I am looking for a cryptographic hash function optimized for speed on short inputs, in order to implement a pseudorandom generator with expansion factor 2 (e.g. takes 16 bytes of input and outputs 32 pseudorandom bytes).

Here are some natural candidates I tried:

  • SHA256: good baseline
  • Blake2: designed for speed on large inputs, does not perform as well on short inputs
  • AES-CTR: faster than SHA256 when the hardware supports AES-NI. The input is used as a key for AES to encrypt a predefined byte array of the desired output length. However, re-initializing the cipher for each call to the hash function is costly.

I also found this interesting construction: STHash. It is a keyed cryptographic hash function optimized for speed on large inputs. I don't mind having a keyed hash function instead of a general-purpose one.

Is there any analogous construction for short inputs, or a more efficient way to leverage AES-NI than AES-CTR?

Some informal benchmarks

For each hash function, I hash an array of 16 bytes into a 32 bytes array, and I repeat 10 million times. For stream ciphers like AES and ChaCha, I create a new cipher at each iteration with the input as key on a public fixed plaintext and nonce. If the cipher needs a 32-bit key, I just pad the input with 0. If the hash function does not produce enough bits (e.g. SipHash outputs only 128 bits), I run it several times.

I am running Rust Nightly on an Intel® Core™ i7-1065G7 CPU @ 1.30GHz × 8, the experiments run on a single thread.

  • SipHash 1-3: 476.9ms
  • Chacha8: 590.4ms
  • SipHash: 670.3ms
  • AES-128: 665.3ms
  • SHA256: 780.4ms
  • Blake2s: 1413.9ms

For information, some results about Haraka (using a not well-known optimized implementation):

  • Haraka-v2 256-5: 55.2ms
  • Haraka-v2 256-6: 69.9ms
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    $\begingroup$ Could you try Chacha or HChacha and then post your answer with good charts? $\endgroup$
    – kelalaka
    Oct 9, 2020 at 15:36
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    $\begingroup$ Another thing to think about, other than @kelalaka's suggestion of (H)ChaCha, would be Haraka v2 (eprint.iacr.org/2016/098), which is specifically designed as a short-input hash for post-quantum hash-based schemes. SipHash is short-input, but entirely unusable as a general-purpose hash. $\endgroup$
    – xorhash
    Oct 11, 2020 at 14:18
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    $\begingroup$ And, actually, you can post your current results, and add new ones over time. During this, you will get more comments and points :) $\endgroup$
    – kelalaka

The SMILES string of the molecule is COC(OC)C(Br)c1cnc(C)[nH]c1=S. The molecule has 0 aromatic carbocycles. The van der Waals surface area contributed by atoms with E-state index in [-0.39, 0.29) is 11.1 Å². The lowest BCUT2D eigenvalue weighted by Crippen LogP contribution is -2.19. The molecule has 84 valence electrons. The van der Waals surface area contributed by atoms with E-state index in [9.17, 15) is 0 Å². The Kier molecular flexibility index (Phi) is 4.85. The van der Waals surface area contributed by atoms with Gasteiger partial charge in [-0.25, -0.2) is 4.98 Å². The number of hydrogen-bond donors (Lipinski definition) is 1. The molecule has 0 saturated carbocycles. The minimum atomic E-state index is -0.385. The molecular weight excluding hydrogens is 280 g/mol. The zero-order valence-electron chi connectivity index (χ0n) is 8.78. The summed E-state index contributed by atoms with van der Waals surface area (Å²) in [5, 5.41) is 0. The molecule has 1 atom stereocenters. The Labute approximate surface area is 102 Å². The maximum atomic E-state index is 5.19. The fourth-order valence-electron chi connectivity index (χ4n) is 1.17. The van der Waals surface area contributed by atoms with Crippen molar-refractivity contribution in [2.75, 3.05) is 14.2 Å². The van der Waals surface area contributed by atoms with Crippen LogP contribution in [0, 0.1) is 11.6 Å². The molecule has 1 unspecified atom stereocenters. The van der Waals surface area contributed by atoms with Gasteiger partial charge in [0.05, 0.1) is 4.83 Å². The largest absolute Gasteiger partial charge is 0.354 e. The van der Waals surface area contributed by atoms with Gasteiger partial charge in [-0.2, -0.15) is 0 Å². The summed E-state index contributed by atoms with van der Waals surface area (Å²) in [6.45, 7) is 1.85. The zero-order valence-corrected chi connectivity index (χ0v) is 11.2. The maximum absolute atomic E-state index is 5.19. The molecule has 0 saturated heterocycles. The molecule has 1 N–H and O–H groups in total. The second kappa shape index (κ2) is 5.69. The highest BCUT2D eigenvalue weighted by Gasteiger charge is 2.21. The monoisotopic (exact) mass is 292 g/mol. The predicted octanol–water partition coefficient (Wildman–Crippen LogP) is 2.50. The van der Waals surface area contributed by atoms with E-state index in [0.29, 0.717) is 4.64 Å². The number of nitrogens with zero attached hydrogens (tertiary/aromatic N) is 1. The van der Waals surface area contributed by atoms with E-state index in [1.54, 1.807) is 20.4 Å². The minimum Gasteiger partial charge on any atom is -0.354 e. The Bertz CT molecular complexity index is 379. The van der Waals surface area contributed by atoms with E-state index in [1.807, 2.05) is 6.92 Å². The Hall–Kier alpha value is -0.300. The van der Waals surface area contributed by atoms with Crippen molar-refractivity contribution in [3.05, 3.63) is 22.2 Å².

Oct 11, 2020 at 14:30
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    $\begingroup$ Haraka uses the AES instruction set to accelerate its performance, and is designed from the start for short inputs. Try running 1MB through that vs SHA256 on a system without AESNI, and you will see a very different result $\endgroup$ Oct 12, 2020 at 23:41
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    $\begingroup$ Caution: AES (esp. AES-256) is not designed to be used with adversaries in control of "input used as a key", that is for resistance to related-key attacks. Things are not as bad as with TEA being used that way in the hash for the code authentication of the Xbox (1) but that's still a dangerous line. Post Scriptum: Details on that hash-second-preimage attack of the Xbox become hard to find, there's not much in this. $\endgroup$
    – fgrieu
    Oct 15, 2020 at 5:43

2 Answers 2


You can use HighwayHash. It is a fast SIMD-based keyed hash function (5x faster than SipHash) with security claims and suitable for hashing short inputs.

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    $\begingroup$ As for their security claim, to quote the paper: "We are not experienced cryptographers", "we rely on statistical testing to validate our main claim" - I wouldn't rely on that very heavily at all... $\endgroup$
    – poncho
    Oct 19, 2020 at 21:42

Did you try SipHash, especially the reduced-round version SipHash-1-3?

It was explicitly designed for short input, doesn’t require key expansion, is fast on pretty much all kind of architectures, and can output 64 or 128 bit.

The name might be confusing, though: a key is required, but since you mentioned that it wasn’t an issue for your use case, give it a try.

  • $\begingroup$ Thank you for the suggestion, SipHash 1-3 performs quite well (I edited the benchmarks). However I am unsure of the cryptographic strength of SipHash: the documentation mentions "Although the SipHash algorithm is considered to be generally strong, it is not intended for cryptographic purposes. As such, all cryptographic uses of this implementation are strongly discouraged." Also, since the output is just 128 bits, I have to run it several times to produce 32 bytes). Is SipHash suitable for a cryptographic PRG? $\endgroup$
    – d1v
    Oct 18, 2020 at 21:36
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    $\begingroup$ @d1v: SipHash positively requires a (128-bit) secret key to be secure against collision. SipHash-2-4 (with secret key) is the minimum parametrization that I see supported as safe in the defining paper. But if SipHash-1-3 is broken, I missed it. The best attack I found is in Differential Cryptanalysis of SipHash. Also see Christoph Dobraunig's master thesis. $\endgroup$
    – fgrieu
    Oct 19, 2020 at 6:17

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